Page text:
THE Herald and Sunday Herald are organising a free breakfast briefing for readers to discuss the implications for the UK economy the morning after the Chancellor presents his Budget.
A group of expert panellists, chaired by political commentator Iain Macwhirter, will provide a summary of the main issues raised by George Osborne's latest plan. Already confirmed to join the panel are professor David Bell of Stirling University, Fraser Campbell, partner at accountancy firm Campbell Dallas, and Robin Shannan, executive chairman at law firm McClure Naismith.
The panel is also likely to provide views on areas such as personal and corporate tax, VAT, and tax planning.
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Mr Campbell said: "Tax is one of the few costs that a business has no control over. It is also a major cost once the burden of corporate tax and payroll taxes are taken fully into account. Tax is also a significant factor in business investment decisions which are critical to continue the recovery starting to take hold.
"I have no major pre-conceived views on the specifics of the direction of the budget other than to expect further tightening of anti-avoidance provisions, some of which may have unintended consequences for the majority of businesses that try and keep to the spirit of the tax legislation.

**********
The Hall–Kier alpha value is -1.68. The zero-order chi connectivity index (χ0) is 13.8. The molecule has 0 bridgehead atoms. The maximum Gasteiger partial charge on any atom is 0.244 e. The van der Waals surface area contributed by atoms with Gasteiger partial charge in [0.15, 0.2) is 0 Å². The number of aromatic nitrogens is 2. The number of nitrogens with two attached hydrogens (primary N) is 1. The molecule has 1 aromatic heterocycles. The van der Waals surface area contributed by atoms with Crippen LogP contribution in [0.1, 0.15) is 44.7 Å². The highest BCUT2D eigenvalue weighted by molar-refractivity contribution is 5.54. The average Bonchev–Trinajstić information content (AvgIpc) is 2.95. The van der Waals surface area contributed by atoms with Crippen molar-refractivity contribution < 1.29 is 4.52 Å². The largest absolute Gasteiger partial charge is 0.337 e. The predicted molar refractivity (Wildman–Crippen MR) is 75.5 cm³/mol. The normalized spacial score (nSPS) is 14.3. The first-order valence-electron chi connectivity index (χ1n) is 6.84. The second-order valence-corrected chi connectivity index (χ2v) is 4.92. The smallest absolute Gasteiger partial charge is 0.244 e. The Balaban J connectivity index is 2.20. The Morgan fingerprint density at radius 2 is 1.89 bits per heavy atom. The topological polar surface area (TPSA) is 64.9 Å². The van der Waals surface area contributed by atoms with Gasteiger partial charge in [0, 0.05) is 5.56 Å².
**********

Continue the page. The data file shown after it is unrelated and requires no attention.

"I expect overall tinkering (ie ups and downs) with the main taxes will hopefully leave us in a broadly neutral position overall."
Mr Shannan said: "The UK economy is growing. But the recovery is not yet secure. The economy needs to be rebalanced. The UK needs to manufacture more and export more. It can't rely on consumer spending and the City. Who says so? The Chancellor, George Osborne. I agree.
"The recovery so far has left the economy well behind its 2007 levels and is the slowest recovery from recession since the 19th century (at least). The Chancellor has made clear his determination to keep to his planned cuts in government spending and eliminate the deficit by 2020.
"I will be looking at the budget in that context to see what measures there are to increase UK manufacturing investment, encourage exports and rebalance the economy to secure the recovery. Not to mention any independence politics."
The event is supported by Campbell Dallas, McClure Naismith and Skypark. It starts at 8am on Thursday, March 20 at Skypark in Glasgow. For further details go to www.herald-events.com/budget/ or contact Lyndsay Wilson on 0141 302 7407 or by mail on Lyndsay.firstname.lastname@example.org.